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Asset tokenisation projected to grow 50x to US$16.1 trillion business opportunity by 2030: BCG, ADDX

Felicia Tan
Felicia Tan9/12/2022 07:00 AM GMT+08  • 4 min read
Asset tokenisation projected to grow 50x to US$16.1 trillion business opportunity by 2030: BCG, ADDX
“In a best-case scenario, that estimate goes up to US$68 trillion,” says BCG's Sumit Kumar. Photo: Morthy Jameson/Unsplash
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Asset tokenisation is projected to grow by 50 times to a US$16.1 trillion ($22.52 trillion) business opportunity between 2022 and 2030, says global consulting firm BCG and ADDX in a report. The sum is estimated to be around 10% of the globe’s gross domestic product (GDP) by the end of the decade.

“Globally, growth in tokenized assets is expected in real estate, equities, bonds and investment funds, as well as less traditional assets such as car fleets and patents,” say BCG and ADDX.

According to both firms, the growth comes as the crypto winter is “prompting capital to focus on more viable blockchain use cases”.

Asset tokenisation refers to the creation of tokens on a blockchain to represent an asset. The process is made in order to facilitate transactions more efficiently. Many of the world’s assets have historically been held in illiquid formats. These illiquid assets face challenges such as imperfect price discovery and trading discounts compared to liquid assets, the report notes. The tokenisation of such assets will help to create liquidity by making it easier for the assets to be distributed and traded among investors.

In their report, BCG and ADDX write that the projected growth in the tokenisation of assets is said to be driven by demand from a wide range of investors for greater access to private markets. Tokenisation and the fractionalisation of assets lowers barriers for investors in private markets by sharply reducing minimum lot sizes, adds the report.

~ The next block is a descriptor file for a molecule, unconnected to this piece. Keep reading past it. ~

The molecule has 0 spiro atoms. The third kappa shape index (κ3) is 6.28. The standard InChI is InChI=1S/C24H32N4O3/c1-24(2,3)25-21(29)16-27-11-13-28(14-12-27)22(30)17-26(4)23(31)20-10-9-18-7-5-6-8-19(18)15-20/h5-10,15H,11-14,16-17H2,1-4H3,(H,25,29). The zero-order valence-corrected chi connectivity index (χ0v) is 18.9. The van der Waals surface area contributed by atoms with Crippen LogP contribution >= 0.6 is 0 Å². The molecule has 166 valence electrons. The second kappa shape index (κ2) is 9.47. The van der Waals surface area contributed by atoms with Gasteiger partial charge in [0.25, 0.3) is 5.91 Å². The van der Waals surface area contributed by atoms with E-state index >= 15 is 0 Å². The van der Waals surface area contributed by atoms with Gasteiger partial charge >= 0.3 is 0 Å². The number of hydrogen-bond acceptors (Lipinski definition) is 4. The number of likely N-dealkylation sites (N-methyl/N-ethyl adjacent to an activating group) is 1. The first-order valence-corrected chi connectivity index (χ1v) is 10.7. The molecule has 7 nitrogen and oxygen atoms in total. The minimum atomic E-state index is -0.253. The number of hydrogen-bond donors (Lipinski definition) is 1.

To be sure, assets that are fractionalised and tokenised on platforms will reduce the minimum investment sizes from millions of dollars to just thousands of dollars. Tokenised investments can also be effectively “borderless”, allowing investors around the world to invest in markets they were previously unable to access, adds the report.

See also: Bankman-Fried denies trying to commit fraud at fallen FTX empire

Further to their report, BCG and ADDX listed several ways that the tokenisation of assets may be on the cusp of wide global adoption.

These include the increased trading volume in tokenised assets, the strengthening stakeholder sentiment across many countries, as well as seeing more recognition among monetary authorities and regulators.

Other signs include the higher number of asset classes being tokenised and a growing pool of active developer talent in the blockchain space.

See also: Play-to-earn gaming sector pressured into re-thinking old structures after crypto winter

“The crypto winter has tightened the purse strings for the overall blockchain sector. Some Web3 companies will be adversely impacted. But projects that can demonstrate inherent value, scalability and the potential to enhance the traditional financial ecosystem could actually benefit against this new backdrop,” says Sumit Kumar, managing director and partner at BCG, Southeast Asia.

“Our analysis shows asset tokenization projects could emerge strongly. They are more likely to demonstrate viability in this capital-constrained environment and are therefore better positioned to attract the attention of investors, who continue to have a significant store of dry powder to deploy,” he adds.

Further to his statement, Kumar notes that the US$16.1 trillion is a “conservative” estimate based on the report’s methodology.

“In a best-case scenario, that estimate goes up to US$68 trillion,” he says.

Choo Oi-Yee, CEO of ADDX says, “Asset prices can only rise to their true economic value if the barriers to investor participation and ownership transfer can be lowered.”

“For years, the technology for overcoming those barriers was expensive and therefore available only on public exchanges. Blockchain changes the game because it can be applied cost effectively to private markets and alternative assets, where investors are fewer in number, albeit wealthier, and products are more bespoke,” she continues.

She adds: “The result should set our hearts racing: assets can be liquid for both public and private markets. The potential economic benefits are considerable. Recognizing assets for what they are truly worth should translate into more investments and better capital allocation, which will in turn generate economic growth and jobs. The real winner here is the real economy.”

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